What’s Stopping Google TV?
Google throws its hat into the ring with Intel (NASDAQ:INTC), Sony (NYSE:SNE), and Apple (NASDAQ:AAPL), companies all looking to develop similar services. The major roadblock being faced now is acquiring programming rights. Traditional cable and satellite TV providers have to pay fees to media companies for the programming they show, which is reflected in the monthly bills customers pay for those services.
If Google and other tech companies secured the right to stream traditional programming via the Internet, it would alter the current TV ecosystem that cable and satellite companies are desperate to preserve.
Google hasn’t commented on its plans, but a source told The Wall Street Journal that the company recently provided a demonstration of the product. The technology seems to be readily available for the services, but tech companies need to work out programming licensing to put it to use. The ability to offer a better interface for TV users than the ones currently offered by cable and satellite companies is one advantage tech companies have with their proposed services.
Streaming TV services like Netflix (NASDAQ:NFLX) and Hulu – which is jointly owned by 21st Century Fox, Comcast (NASDAQ:CMCSA), and Walt Disney Co. (NYSE:DIS) — have encountered less opposition because they only offer on-demand programming, and so compete less directly with traditional cable.
Media companies have shown reluctance to license programming to new Internet-based TV services like the ones proposed by Google and Intel, as they want to maintain the lucrative deals they currently have with traditional TV distributors. For now, it’s unclear whether Google has cut any programming deals. That roadblock has been a problem for Intel’s planned set-top box and Apple TV.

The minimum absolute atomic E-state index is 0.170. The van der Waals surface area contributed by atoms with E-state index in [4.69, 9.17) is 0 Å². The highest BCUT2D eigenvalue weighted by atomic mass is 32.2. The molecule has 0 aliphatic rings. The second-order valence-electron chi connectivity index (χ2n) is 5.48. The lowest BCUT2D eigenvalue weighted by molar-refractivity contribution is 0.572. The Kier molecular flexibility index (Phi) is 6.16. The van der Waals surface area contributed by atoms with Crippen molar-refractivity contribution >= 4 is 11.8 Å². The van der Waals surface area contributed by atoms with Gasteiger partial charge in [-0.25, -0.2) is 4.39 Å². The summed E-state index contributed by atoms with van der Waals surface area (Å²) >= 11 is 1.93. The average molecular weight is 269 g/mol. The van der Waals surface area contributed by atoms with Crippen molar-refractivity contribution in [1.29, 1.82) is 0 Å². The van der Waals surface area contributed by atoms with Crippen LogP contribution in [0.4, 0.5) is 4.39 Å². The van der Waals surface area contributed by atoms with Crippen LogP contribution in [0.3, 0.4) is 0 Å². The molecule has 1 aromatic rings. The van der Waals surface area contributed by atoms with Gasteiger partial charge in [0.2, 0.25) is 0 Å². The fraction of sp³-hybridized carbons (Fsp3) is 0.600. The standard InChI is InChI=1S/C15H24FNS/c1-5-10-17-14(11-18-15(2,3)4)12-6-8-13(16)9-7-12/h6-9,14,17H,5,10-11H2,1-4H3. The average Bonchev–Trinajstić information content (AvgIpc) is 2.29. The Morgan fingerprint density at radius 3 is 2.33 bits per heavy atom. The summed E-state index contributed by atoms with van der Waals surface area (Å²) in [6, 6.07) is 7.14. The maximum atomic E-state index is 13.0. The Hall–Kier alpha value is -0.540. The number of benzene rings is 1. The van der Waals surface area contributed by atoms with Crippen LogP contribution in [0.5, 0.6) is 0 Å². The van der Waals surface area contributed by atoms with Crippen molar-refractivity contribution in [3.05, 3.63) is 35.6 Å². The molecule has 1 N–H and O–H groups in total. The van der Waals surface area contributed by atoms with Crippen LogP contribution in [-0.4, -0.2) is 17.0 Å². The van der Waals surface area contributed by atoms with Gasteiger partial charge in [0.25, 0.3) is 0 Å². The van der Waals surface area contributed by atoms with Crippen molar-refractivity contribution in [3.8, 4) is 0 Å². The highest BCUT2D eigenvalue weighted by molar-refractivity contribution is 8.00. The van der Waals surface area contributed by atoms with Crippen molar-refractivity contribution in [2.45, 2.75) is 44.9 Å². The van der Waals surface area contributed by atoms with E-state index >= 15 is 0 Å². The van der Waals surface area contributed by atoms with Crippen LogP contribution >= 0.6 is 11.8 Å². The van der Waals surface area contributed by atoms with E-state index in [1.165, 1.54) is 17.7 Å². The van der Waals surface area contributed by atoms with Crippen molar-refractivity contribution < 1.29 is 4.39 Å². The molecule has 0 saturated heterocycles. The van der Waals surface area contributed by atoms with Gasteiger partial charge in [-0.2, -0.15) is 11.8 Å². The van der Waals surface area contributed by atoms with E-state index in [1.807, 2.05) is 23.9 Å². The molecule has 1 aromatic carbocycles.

Meanwhile, Google has had a tough time breaking into the streaming devices market, currently dominated by Apple TV and, to a lesser extent, Roku, according to a recent Frost & Sullivan report. Apple TV has gained in popularity because of its AirPlay feature, which allows users to show content being played on a laptop or tablet on a TV screen wirelessly. The Frost & Sullivan report also mentioned that Google TV was conspicuously absent in that market, selling only around 1 million units.
Perhaps Google is just waiting to acquire programming rights before more aggressively marketing Google TV. Intel and Apple have both been in talks with media companies like Time Warner Cable (NYSE:TWC) and Viacom (NYSE:VIA), but no agreements have yet been reached. For now, the tech companies are scrambling to see who can work out a programming deal first.
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